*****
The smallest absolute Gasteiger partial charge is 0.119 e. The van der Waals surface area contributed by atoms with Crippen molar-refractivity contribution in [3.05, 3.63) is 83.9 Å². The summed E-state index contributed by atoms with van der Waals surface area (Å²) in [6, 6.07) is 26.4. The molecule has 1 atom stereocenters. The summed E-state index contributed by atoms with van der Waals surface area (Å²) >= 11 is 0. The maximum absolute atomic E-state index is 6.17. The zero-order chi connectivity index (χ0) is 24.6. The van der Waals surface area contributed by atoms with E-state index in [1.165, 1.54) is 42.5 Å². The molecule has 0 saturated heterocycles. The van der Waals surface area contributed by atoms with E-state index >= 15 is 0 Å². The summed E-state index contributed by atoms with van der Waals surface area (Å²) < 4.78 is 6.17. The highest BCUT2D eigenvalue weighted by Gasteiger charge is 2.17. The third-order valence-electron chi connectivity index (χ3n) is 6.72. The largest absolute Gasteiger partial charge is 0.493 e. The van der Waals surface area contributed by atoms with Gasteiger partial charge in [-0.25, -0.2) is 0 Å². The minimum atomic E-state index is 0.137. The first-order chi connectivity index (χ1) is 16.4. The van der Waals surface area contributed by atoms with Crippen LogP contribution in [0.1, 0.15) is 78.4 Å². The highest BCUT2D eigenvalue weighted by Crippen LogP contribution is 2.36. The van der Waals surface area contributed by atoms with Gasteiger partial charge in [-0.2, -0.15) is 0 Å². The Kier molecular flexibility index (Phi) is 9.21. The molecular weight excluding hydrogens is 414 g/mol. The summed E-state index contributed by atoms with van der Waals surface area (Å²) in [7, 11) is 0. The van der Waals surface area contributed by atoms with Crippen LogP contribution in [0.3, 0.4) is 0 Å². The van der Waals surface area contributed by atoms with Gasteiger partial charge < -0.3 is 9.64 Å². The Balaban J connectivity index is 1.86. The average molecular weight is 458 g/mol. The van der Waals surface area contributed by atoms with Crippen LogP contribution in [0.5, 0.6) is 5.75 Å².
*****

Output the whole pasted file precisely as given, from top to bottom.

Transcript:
The smallest absolute Gasteiger partial charge is 0.119 e. The van der Waals surface area contributed by atoms with Crippen molar-refractivity contribution in [3.05, 3.63) is 83.9 Å². The summed E-state index contributed by atoms with van der Waals surface area (Å²) in [6, 6.07) is 26.4. The molecule has 1 atom stereocenters. The summed E-state index contributed by atoms with van der Waals surface area (Å²) >= 11 is 0. The maximum absolute atomic E-state index is 6.17. The zero-order chi connectivity index (χ0) is 24.6. The van der Waals surface area contributed by atoms with E-state index in [1.165, 1.54) is 42.5 Å². The molecule has 0 saturated heterocycles. The van der Waals surface area contributed by atoms with E-state index >= 15 is 0 Å². The summed E-state index contributed by atoms with van der Waals surface area (Å²) < 4.78 is 6.17. The highest BCUT2D eigenvalue weighted by Gasteiger charge is 2.17. The third-order valence-electron chi connectivity index (χ3n) is 6.72. The largest absolute Gasteiger partial charge is 0.493 e. The van der Waals surface area contributed by atoms with Gasteiger partial charge in [-0.25, -0.2) is 0 Å². The minimum atomic E-state index is 0.137. The first-order chi connectivity index (χ1) is 16.4. The van der Waals surface area contributed by atoms with Crippen LogP contribution in [0.1, 0.15) is 78.4 Å². The highest BCUT2D eigenvalue weighted by Crippen LogP contribution is 2.36. The van der Waals surface area contributed by atoms with Gasteiger partial charge in [-0.2, -0.15) is 0 Å². The Kier molecular flexibility index (Phi) is 9.21. The molecular weight excluding hydrogens is 414 g/mol. The summed E-state index contributed by atoms with van der Waals surface area (Å²) in [7, 11) is 0. The van der Waals surface area contributed by atoms with Crippen LogP contribution in [0.3, 0.4) is 0 Å². The van der Waals surface area contributed by atoms with Gasteiger partial charge < -0.3 is 9.64 Å². The Balaban J connectivity index is 1.86. The average molecular weight is 458 g/mol. The van der Waals surface area contributed by atoms with Crippen LogP contribution in [0.5, 0.6) is 5.75 Å².